The Train-The-Trainer programme was designed by the Centre on Behavioral Health, The University of Hong Kong, based on their experience of delivering an experiential training programme to teachers following the 2008 Wenchuan Earthquake. Through the training programme, 278 educators were equipped with the basic principles, skills, experiences and mindset to integrate expressive arts as a tool into their teaching and practice.

Data analysis revealed that the children, especially those with SEN, reported a higher social competency score after their participation in the MIB programme, suggesting that they felt more confident around other children and were more willing to interact with others. Parents observed substantial reductions in emotional symptoms, hyperactivity/inattention problems, peer problems, and overall difficulties of their children. According to their parents and teachers, children may have felt accepted due to inclusivity of the groups, which boosted their self-confidence and social competence. Children were also observed to be more expressive and interactive, with improved problem-solving abilities and autonomy. Teachers felt the non-judgmental atmosphere in the groups had a positive impact on children’s communication skills and interpersonal relationships. Children were able to use expressive arts to share their thoughts and give others a greater insight into their feelings. Tiffany Pinkstone, Managing Director of SAF, commented:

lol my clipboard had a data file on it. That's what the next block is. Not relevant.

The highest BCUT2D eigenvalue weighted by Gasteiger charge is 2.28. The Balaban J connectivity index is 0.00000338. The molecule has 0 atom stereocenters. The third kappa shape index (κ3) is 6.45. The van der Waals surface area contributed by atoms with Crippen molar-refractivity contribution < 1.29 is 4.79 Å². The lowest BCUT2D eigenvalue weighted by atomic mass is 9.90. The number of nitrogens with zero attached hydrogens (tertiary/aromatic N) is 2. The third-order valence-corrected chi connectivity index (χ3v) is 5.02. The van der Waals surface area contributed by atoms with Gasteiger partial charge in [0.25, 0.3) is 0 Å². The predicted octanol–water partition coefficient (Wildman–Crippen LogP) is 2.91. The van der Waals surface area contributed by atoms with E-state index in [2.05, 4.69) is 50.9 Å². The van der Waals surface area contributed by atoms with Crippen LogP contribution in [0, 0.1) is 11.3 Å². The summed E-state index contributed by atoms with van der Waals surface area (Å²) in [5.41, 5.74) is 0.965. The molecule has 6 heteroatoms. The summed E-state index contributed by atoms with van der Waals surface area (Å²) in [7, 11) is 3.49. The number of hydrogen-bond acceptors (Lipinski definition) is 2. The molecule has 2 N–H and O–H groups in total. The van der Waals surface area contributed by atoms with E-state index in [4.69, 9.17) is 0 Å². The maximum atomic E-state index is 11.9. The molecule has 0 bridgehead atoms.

“Through this programme, we’ve witnessed the enormous benefits that expressive arts can have on the vital relationships between children and their caregivers and teachers. We hope by sharing these results and testimonials, we can help promote wider understanding around the importance of art as a tool for communication and the importance of a holistic education for our children.”

Educators who completed the Train-the-Trainer programme reported significant increases in general self-efficacy, teacher self-efficacy, and perceived relationship with students. Most participants indicated that they had gained a deeper understanding of the expressive arts approach and how it could benefit their students, especially those who lack the verbal skills to express themselves effectively. Through intensive training and continual supervision, educators were able to develop and apply skills to their classroom settings and continue to devise similar activities based on their understanding and experience after the study.

Professor Rainbow Ho, who spearheaded the research team at the Centre on Behavioral Health, believes that the results of this project fully affirm the effectiveness of arts as an intervention method. The activities are easy to follow, highly engaging, and fun, which makes it especially suitable for children in an educational setting. Prof. Ho recommended that more resources can be devoted to further the development of expressive arts-related research and job opportunities, so as to benefit more children in need.

Please visit the HKU Centre on Behavioral Health website at for event photos.